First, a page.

Please use this identifier to cite or link to this item: http://hdl.handle.net/2122/3952
AuthorsSperanza, F.* 
Mattei, M.*
Sagnotti, L.* 
Grasso, F.*
TitleRotational differencies between the northern and southern Tyrrhenian domains: paleomagnetic constraints from the Amantea basin (Calabria, Italy)
Issue Date2000
Series/Report no.2 / 157 (2000)
URIhttp://hdl.handle.net/2122/3952
KeywordsCalabria
Neogene
palaeomagnetism
tectonics
Subject Classification04. Solid Earth::04.05. Geomagnetism::04.05.06. Paleomagnetism 
04. Solid Earth::04.07. Tectonophysics::04.07.07. Tectonics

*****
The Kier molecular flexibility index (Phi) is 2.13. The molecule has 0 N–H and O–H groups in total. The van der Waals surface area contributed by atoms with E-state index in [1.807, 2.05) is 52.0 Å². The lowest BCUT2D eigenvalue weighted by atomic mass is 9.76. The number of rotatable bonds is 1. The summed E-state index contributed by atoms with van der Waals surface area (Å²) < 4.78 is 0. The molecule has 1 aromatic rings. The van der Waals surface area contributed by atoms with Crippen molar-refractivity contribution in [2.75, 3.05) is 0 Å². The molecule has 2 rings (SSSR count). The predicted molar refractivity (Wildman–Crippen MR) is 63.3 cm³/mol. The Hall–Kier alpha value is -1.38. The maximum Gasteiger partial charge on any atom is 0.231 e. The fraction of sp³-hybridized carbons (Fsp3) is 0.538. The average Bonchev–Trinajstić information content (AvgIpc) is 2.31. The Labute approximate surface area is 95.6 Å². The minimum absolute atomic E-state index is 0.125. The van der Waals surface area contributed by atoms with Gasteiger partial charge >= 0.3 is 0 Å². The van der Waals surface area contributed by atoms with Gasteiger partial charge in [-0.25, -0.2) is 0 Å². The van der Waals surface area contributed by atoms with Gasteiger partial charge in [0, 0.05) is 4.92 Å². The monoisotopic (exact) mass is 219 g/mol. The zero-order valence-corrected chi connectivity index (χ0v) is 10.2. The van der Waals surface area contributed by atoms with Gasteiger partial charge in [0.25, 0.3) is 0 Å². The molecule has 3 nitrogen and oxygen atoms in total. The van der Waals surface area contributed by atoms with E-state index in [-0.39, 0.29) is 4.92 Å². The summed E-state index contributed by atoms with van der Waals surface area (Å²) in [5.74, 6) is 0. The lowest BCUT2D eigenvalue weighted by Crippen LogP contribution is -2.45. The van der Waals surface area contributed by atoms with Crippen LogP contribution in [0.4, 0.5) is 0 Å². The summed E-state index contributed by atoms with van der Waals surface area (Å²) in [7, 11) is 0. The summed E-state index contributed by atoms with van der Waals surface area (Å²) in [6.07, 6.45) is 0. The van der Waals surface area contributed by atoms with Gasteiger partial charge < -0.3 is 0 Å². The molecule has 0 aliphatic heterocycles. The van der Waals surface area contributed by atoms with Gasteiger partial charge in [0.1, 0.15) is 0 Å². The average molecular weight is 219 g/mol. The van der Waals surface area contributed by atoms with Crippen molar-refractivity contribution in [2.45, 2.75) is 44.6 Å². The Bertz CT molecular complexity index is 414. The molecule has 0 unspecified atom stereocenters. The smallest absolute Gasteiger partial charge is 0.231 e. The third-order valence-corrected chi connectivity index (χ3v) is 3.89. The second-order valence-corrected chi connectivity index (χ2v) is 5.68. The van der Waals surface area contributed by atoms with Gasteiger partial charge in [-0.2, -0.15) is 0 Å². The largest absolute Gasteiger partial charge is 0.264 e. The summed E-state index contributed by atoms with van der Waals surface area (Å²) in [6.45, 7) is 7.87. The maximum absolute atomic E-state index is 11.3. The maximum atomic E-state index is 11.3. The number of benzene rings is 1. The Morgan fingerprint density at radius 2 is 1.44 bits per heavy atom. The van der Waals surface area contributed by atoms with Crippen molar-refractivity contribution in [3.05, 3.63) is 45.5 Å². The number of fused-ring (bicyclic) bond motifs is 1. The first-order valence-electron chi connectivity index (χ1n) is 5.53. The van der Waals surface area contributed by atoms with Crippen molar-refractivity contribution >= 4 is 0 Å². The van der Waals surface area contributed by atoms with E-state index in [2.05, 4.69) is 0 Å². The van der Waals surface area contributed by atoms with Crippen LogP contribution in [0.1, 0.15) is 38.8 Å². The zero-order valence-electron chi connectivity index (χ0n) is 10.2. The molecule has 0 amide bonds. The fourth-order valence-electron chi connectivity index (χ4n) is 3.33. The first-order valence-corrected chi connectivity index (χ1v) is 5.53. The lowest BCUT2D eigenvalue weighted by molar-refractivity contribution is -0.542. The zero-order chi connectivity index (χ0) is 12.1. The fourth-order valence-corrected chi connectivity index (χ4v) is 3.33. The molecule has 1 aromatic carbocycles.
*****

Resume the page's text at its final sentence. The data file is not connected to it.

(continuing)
AbstractWe report on a palaeomagnetic study of upper Miocene sediments from the Amantea basin, located on the Tyrrhenian coast of Calabria. The magnetic mineralogy is dominated by greigite and subordinate magnetite in the Tortonian-Messinian clays (ten sites), and by hemoilmenite and magnetite in the underlaying sands and volcanic ashes (three sites), which have not been dated. Data from the Tortonian, Messinian clays pass both a reversal and a fold test, and define a 19° ± 11° clockwise rotation (with respect to the geocentric axial dipole field direction) for the whole basin. The variable amounts of westward declinations observed in the underlaying sands and volcanic ashes can be due to (1) a large counterclockwise rotation episode occurring before the clockwise rotation, (2) the effects of a transitional geomagnetic field in these rapidly deposited sediments, or (3) the observed complex magnetic mineralogy. The new results, when compared with previous palaeomagnetic studies from other Calabrian basins, show that the Neogene drifting of the Calabro-Peloritan block from the eastern margin of Sardinia to the present-day position was accompained by a (probably Pleistocene) 15-20° rigid clockwise rotation recorded in both the Tyrrhenian and Ionian margins. This tectonic regime is shown to be very different from the one observed by previous studies in the northern Tyrrhenian domain, where large rotation associated with thrust sheet activity in the external Apennines were coeval with the onset of an irrotational extentional regime in the Tuscan and Latium Tyrrhenian margins. Palaeomagnetism thus confirms the significant geodynamical differences between the southern and northern Tyrrhenian Sea spreadings.
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